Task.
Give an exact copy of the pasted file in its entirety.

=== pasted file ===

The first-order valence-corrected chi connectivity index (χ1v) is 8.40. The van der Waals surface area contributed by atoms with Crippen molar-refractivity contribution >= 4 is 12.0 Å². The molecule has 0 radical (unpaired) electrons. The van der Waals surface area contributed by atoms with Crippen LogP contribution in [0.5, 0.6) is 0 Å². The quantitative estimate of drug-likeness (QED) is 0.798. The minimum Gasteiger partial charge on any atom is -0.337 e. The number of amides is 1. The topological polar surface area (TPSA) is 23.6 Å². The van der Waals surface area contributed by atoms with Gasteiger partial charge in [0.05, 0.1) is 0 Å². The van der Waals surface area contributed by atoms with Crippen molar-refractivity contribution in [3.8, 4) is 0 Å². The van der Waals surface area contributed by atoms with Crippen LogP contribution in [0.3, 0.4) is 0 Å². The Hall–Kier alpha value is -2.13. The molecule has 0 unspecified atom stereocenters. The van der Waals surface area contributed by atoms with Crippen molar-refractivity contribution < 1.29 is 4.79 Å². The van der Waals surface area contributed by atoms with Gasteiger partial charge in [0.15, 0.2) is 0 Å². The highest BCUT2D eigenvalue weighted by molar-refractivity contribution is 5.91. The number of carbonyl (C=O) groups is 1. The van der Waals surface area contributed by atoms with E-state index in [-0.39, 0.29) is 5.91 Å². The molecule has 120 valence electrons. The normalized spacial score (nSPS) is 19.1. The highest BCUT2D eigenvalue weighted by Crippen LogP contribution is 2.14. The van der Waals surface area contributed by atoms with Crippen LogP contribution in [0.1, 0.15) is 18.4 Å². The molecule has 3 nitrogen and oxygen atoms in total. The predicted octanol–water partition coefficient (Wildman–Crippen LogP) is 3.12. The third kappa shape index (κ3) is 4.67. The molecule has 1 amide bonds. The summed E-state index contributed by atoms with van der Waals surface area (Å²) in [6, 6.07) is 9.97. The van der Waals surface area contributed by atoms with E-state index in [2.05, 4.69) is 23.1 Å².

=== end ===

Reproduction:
The first-order valence-corrected chi connectivity index (χ1v) is 8.40. The van der Waals surface area contributed by atoms with Crippen molar-refractivity contribution >= 4 is 12.0 Å². The molecule has 0 radical (unpaired) electrons. The van der Waals surface area contributed by atoms with Crippen LogP contribution in [0.5, 0.6) is 0 Å². The quantitative estimate of drug-likeness (QED) is 0.798. The minimum Gasteiger partial charge on any atom is -0.337 e. The number of amides is 1. The topological polar surface area (TPSA) is 23.6 Å². The van der Waals surface area contributed by atoms with Gasteiger partial charge in [0.05, 0.1) is 0 Å². The van der Waals surface area contributed by atoms with Crippen molar-refractivity contribution in [3.8, 4) is 0 Å². The van der Waals surface area contributed by atoms with Crippen LogP contribution in [0.3, 0.4) is 0 Å². The Hall–Kier alpha value is -2.13. The molecule has 0 unspecified atom stereocenters. The van der Waals surface area contributed by atoms with Crippen molar-refractivity contribution < 1.29 is 4.79 Å². The van der Waals surface area contributed by atoms with Gasteiger partial charge in [0.15, 0.2) is 0 Å². The highest BCUT2D eigenvalue weighted by molar-refractivity contribution is 5.91. The number of carbonyl (C=O) groups is 1. The van der Waals surface area contributed by atoms with E-state index in [-0.39, 0.29) is 5.91 Å². The molecule has 120 valence electrons. The normalized spacial score (nSPS) is 19.1. The highest BCUT2D eigenvalue weighted by Crippen LogP contribution is 2.14. The van der Waals surface area contributed by atoms with Crippen LogP contribution in [0.1, 0.15) is 18.4 Å². The molecule has 3 nitrogen and oxygen atoms in total. The predicted octanol–water partition coefficient (Wildman–Crippen LogP) is 3.12. The third kappa shape index (κ3) is 4.67. The molecule has 1 amide bonds. The summed E-state index contributed by atoms with van der Waals surface area (Å²) in [6, 6.07) is 9.97. The van der Waals surface area contributed by atoms with E-state index in [2.05, 4.69) is 23.1 Å².